- Prosecutors argue that solid evidence against the accused individuals is available.
- Defence claims Shafqat Ali’s statement was delayed by a month and questions the authenticity of the identification parade.
- Lahore ATC reserves verdict after prosecution presents 37 witnesses, including survivor.
LAHORE: An anti-terrorism court (ATC) hearing the Lahore motorway gang rape case will announce its verdict on Saturday — March 20, 2021 — after arguments from the relevant parties concluded.
The Lahore ATC reserved its verdict in the Lahore motorway gang-rape case during a hearing presided over by ATC Judge Arshad Hussain Bhutta and conducted at Camp (District) Jail.
Deputy prosecutors general Hafiz Asghar and Waqar Bhatti represented the prosecution, while Advocates Sher Gull Qureshi and Qasim Arain appeared on behalf of Abid Malhi and Shafqat Ali, the prime accused and co-accused, respectively, who were produced by the prison authorities.
The prosecution argued that the accused individuals gang-raped the victim woman at gunpoint and solid evidence was available against them. The accused, they added, were arrested after their DNA matched with the samples collected from the crime scene whereas the survivor also identified them during an identification parade held in the presence of a magistrate.
Shafqat Ali, the co-accused, had confessed to the crime before a judicial magistrate, they submitted, pleading with the court to hand down strict punishment as they committed a heinous crime.
However, the defence counsel opposed the plea, saying the prosecution had failed to prove Shafqat’s presence on the crime scene and that the identification parade was held 22 days after his arrest.
The defence counsel also submitted that Shafqat’s statement was recorded after a delay of one month and eighteen days, adding that he was forced to record his statement, they claimed.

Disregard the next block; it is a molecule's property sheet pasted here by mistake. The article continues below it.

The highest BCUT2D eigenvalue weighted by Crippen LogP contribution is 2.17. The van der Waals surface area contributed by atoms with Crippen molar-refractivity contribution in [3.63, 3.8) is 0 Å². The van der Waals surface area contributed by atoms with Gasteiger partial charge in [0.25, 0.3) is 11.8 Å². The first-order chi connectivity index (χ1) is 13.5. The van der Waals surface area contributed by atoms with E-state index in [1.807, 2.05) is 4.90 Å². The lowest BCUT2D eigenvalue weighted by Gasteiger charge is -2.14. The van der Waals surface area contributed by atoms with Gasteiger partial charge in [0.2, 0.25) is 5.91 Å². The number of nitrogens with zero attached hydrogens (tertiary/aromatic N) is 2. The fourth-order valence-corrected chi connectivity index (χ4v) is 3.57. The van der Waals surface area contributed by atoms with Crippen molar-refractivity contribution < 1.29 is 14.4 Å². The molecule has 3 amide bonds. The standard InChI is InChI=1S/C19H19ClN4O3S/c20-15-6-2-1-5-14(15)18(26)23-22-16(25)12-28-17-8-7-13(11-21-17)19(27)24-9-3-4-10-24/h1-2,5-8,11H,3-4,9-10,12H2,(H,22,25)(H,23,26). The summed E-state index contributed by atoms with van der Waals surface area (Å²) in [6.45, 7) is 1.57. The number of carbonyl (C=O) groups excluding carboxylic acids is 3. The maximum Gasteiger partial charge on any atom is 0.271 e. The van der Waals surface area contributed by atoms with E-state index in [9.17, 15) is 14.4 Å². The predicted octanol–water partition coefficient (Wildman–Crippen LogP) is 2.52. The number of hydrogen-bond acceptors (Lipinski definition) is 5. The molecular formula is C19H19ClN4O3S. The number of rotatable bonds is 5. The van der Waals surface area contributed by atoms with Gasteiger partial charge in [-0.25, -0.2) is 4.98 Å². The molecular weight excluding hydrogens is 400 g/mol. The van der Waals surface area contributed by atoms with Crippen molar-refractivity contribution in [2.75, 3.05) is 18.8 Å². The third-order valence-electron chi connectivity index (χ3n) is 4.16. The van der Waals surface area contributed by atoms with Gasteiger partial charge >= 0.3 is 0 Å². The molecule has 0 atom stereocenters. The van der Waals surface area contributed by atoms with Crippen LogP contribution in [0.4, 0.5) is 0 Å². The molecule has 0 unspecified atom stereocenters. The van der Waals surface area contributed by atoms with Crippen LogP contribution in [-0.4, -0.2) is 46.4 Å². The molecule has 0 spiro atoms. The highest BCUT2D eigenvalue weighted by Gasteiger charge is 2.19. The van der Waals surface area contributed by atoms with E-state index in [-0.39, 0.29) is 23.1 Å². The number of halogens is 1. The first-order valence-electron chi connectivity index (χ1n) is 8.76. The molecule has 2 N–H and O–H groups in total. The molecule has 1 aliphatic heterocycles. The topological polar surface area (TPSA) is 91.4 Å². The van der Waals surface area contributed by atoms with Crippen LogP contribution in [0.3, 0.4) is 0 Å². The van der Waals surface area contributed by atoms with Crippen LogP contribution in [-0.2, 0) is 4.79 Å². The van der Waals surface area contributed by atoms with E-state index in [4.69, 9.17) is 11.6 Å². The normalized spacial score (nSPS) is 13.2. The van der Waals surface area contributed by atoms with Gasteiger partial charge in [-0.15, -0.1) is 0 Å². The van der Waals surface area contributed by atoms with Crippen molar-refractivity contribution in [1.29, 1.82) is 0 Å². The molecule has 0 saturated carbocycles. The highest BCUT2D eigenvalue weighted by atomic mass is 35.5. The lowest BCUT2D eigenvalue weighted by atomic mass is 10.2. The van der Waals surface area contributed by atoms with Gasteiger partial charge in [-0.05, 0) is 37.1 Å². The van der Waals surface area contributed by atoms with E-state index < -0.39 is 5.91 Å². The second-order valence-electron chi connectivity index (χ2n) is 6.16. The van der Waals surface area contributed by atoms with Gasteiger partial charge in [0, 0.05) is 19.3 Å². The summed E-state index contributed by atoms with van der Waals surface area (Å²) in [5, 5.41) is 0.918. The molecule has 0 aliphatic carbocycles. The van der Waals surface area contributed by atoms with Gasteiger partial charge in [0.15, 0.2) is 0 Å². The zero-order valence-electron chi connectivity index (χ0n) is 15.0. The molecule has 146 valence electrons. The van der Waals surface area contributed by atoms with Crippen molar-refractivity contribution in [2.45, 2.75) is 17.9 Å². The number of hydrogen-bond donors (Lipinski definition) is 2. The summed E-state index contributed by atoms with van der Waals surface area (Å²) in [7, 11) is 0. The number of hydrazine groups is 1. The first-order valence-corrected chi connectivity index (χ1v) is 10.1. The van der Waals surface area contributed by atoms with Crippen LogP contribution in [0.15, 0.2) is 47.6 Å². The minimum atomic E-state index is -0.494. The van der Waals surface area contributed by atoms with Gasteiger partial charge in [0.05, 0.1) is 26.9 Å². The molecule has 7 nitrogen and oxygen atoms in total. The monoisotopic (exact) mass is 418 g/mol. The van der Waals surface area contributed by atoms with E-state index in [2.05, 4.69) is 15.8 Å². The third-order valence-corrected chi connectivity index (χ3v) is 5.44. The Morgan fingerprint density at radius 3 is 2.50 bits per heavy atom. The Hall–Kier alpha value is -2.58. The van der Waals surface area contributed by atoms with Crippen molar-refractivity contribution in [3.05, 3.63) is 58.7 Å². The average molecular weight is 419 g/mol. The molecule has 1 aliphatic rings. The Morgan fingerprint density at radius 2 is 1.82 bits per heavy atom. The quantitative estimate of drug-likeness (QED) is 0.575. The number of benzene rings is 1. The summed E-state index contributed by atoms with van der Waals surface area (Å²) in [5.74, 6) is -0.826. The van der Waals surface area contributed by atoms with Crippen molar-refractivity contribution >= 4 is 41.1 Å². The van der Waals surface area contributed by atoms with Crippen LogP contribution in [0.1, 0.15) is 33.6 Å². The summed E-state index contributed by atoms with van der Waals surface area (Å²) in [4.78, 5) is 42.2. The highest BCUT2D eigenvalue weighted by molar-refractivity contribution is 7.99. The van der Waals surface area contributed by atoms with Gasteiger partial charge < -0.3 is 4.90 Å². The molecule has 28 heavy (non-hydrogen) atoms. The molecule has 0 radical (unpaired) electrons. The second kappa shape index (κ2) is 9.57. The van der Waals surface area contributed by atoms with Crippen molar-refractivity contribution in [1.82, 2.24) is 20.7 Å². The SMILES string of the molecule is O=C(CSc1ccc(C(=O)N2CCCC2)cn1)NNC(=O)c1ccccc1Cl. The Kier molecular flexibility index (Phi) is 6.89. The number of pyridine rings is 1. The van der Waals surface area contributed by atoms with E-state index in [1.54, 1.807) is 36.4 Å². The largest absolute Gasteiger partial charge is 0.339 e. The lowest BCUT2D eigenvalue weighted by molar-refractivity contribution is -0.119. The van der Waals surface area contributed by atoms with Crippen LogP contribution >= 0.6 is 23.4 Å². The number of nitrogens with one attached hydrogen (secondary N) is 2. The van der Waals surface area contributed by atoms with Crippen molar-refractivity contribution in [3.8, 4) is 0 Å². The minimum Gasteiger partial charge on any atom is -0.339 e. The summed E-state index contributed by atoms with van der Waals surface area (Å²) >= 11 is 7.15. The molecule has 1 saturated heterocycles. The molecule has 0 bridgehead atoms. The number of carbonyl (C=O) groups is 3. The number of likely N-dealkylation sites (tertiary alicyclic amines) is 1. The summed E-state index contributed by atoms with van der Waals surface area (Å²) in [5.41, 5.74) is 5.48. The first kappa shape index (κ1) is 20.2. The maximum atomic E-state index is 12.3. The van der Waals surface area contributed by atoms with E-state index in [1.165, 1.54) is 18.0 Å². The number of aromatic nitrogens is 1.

The defence also questioned the authenticity of the identification parade, while raising various questions on the process adopted during it.
In total, the prosecution presented 37 witnesses, including the survivor, during the trial. The court reserved its verdict till March 20.
Earlier, the Gujjarpura police filed a challan against the accused, wherein they were declared guilty. They had requested the court to award strict punishment to the accused as sufficient evidence was available against them.
On September 9, 2020, Abid Malhi and Shafqat Ali had allegedly raped a woman at gunpoint in the city’s Gujjarpura area in the presence of her children after her car ran out of fuel and she was waiting for help on the Lahore-Sialkot Motorway (M-11).
The men stole Rs100,000 worth of money, jewellery, and ATM cards before fleeing, the woman had told police at the time.
A first information report (FIR) of the incident — which had sparked protests across Pakistan over sexual violence against women and a lack of accountability — was lodged at the Gujjarpura police station under various sections of the Pakistan Penal Code (PPC) and the Anti-Terrorism Act (ATA).
Prime Minister Imran Khan had taken “strict notice” of the same case, as well as the rape and murder of a five-year-old girl in Karachi, and later okayed a law for the chemical castration of sexual abusers.
The draft of the anti-rape ordinance includes increasing women’s role in policing, fast-tracking rape cases, and witness protection.